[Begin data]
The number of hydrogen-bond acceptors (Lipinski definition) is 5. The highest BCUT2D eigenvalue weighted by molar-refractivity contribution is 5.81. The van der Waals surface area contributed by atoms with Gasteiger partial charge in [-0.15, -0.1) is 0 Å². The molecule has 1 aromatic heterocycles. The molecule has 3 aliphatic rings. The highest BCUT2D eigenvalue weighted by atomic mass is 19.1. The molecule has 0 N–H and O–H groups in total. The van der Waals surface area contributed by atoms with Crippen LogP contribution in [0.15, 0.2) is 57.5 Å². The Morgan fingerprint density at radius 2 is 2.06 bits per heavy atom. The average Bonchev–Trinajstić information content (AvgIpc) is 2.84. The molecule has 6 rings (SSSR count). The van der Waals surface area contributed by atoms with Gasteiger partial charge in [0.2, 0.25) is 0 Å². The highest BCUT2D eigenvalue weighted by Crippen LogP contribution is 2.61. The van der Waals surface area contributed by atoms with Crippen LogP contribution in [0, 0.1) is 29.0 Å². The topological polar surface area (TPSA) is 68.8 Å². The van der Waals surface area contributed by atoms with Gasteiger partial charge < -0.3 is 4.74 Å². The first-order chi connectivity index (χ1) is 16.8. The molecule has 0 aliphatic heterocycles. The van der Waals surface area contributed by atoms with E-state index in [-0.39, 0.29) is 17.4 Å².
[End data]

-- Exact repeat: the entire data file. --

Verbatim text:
The number of hydrogen-bond acceptors (Lipinski definition) is 5. The highest BCUT2D eigenvalue weighted by molar-refractivity contribution is 5.81. The van der Waals surface area contributed by atoms with Gasteiger partial charge in [-0.15, -0.1) is 0 Å². The molecule has 1 aromatic heterocycles. The molecule has 3 aliphatic rings. The highest BCUT2D eigenvalue weighted by atomic mass is 19.1. The molecule has 0 N–H and O–H groups in total. The van der Waals surface area contributed by atoms with Crippen LogP contribution in [0.15, 0.2) is 57.5 Å². The Morgan fingerprint density at radius 2 is 2.06 bits per heavy atom. The average Bonchev–Trinajstić information content (AvgIpc) is 2.84. The molecule has 6 rings (SSSR count). The van der Waals surface area contributed by atoms with Gasteiger partial charge in [0.2, 0.25) is 0 Å². The highest BCUT2D eigenvalue weighted by Crippen LogP contribution is 2.61. The van der Waals surface area contributed by atoms with Crippen LogP contribution in [0, 0.1) is 29.0 Å². The topological polar surface area (TPSA) is 68.8 Å². The van der Waals surface area contributed by atoms with Gasteiger partial charge < -0.3 is 4.74 Å². The first-order chi connectivity index (χ1) is 16.8. The molecule has 0 aliphatic heterocycles. The van der Waals surface area contributed by atoms with E-state index in [-0.39, 0.29) is 17.4 Å².